Around April 1999, Pakistani infiltrators captured some Indian territory in Jammu and Kashmir. The Indian Army fought for over four months to reclaim the territory and lost around 450 soldiers in the ensuing battle.
This is the story of the Kargil war. One that director JP Dutta ambitiously attempts to capture on celluloid. It has taken
him over two years to translate Kargil into four hours of film. A lengthy one by any standards, with around two dozen heroes and a dozen leading ladies sharing the stage.
Dutta has gone to great lengths to research the story. Apparently, he had around 200 notebooks with handwritten notes on the background of the war. He had about 26 meetings with the dead soldiers' families and with the Army to get the details right.
The shooting was done under extreme conditions. Recounts actor Manoj Bajpai in an interview: 'When we shot the film only 60 per cent oxygen was available, as we were 14,000 feet above sea level. It was an extremely difficult condition [to shoot]. I told my co-stars we are perspiring only to shoot the film, while our jawans fought without caring for their lives.'
With so much preparation that went into its making, LoC-Kargil is probably one of the most awaited Indian movies to deal with war. And the most expensive.
To Dutta's credit, he spares no efforts to recount the events that led to the success of the operation.
The action is set around different battalions and their progress as they capture points along the line of control (LoC). The bloody battles fought along the line of control are depicted in great detail. Weaving through the action are the emotional stories of the men who died -- the women and families they loved and left behind.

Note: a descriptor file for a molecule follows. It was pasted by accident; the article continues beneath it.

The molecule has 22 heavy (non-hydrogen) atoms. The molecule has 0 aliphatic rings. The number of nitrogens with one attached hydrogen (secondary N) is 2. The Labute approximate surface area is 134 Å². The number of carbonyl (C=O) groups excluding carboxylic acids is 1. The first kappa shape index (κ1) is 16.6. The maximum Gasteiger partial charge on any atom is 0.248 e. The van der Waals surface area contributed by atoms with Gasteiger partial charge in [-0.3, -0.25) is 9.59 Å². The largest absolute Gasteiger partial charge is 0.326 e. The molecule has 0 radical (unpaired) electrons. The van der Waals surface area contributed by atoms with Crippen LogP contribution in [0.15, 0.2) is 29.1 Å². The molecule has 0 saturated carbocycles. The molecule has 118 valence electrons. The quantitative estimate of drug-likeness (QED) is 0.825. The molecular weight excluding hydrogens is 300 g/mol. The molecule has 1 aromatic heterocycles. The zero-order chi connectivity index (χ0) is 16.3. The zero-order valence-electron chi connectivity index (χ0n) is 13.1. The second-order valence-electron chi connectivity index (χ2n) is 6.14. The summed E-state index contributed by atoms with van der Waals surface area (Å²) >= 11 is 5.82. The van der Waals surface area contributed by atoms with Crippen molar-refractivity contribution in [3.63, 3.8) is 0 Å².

Set against the picturesque, icy heights of Leh-Ladakh and Shimla, Dutta replicates the terrain that soldiers encountered along these alien and gruelling stretches. From long drawn out battle scenes to teary-eyed farewells, the constant boom of grenades to the rattle of machine guns, there is no respite in this four-hour epic about the men who fight our wars and keep vigil along the border.
The opening song Seemayen bulaye tujhe chal raahi picturised on the women, has the audience attuned to the patriotic theme of the movie. The other numbers, all penned by lyrics by Javed Akhtar are equally touching.
While a number of stars share screen space, their characterisations are quite well sketched. Your heart goes out to Captain Anuj Nayyar (Saif Ali Khan) who leaves behind his love, played by Kareena Kapoor; Manoj Pandey (Ajay Devgan), who for his outer bravado is as emotional as the next guy, but won the Param Vir Chakra; Vikram Batra
(Abhishek Bachchan), a daredevil soldier whose motto in life is 'Yeh dil maange more', who won the Param Vir Chakra; the brave Lt Balwant Singh (Akshaye Khanna), who was awarded the Mahaveer Chakra.
Major Deepak Rampal (Sanjay Kapoor) is on leave, but cuts it short when he hears about the trouble on the border and gets back to the frontline. Colonel YK Joshi (aka YK Joe, played by Sunjay Dutt), awarded the Vir Chakra bravely leads his men to victory. Other actors like Suniel Shetty (playing rifleman Sanjay Kumar), who held the barrels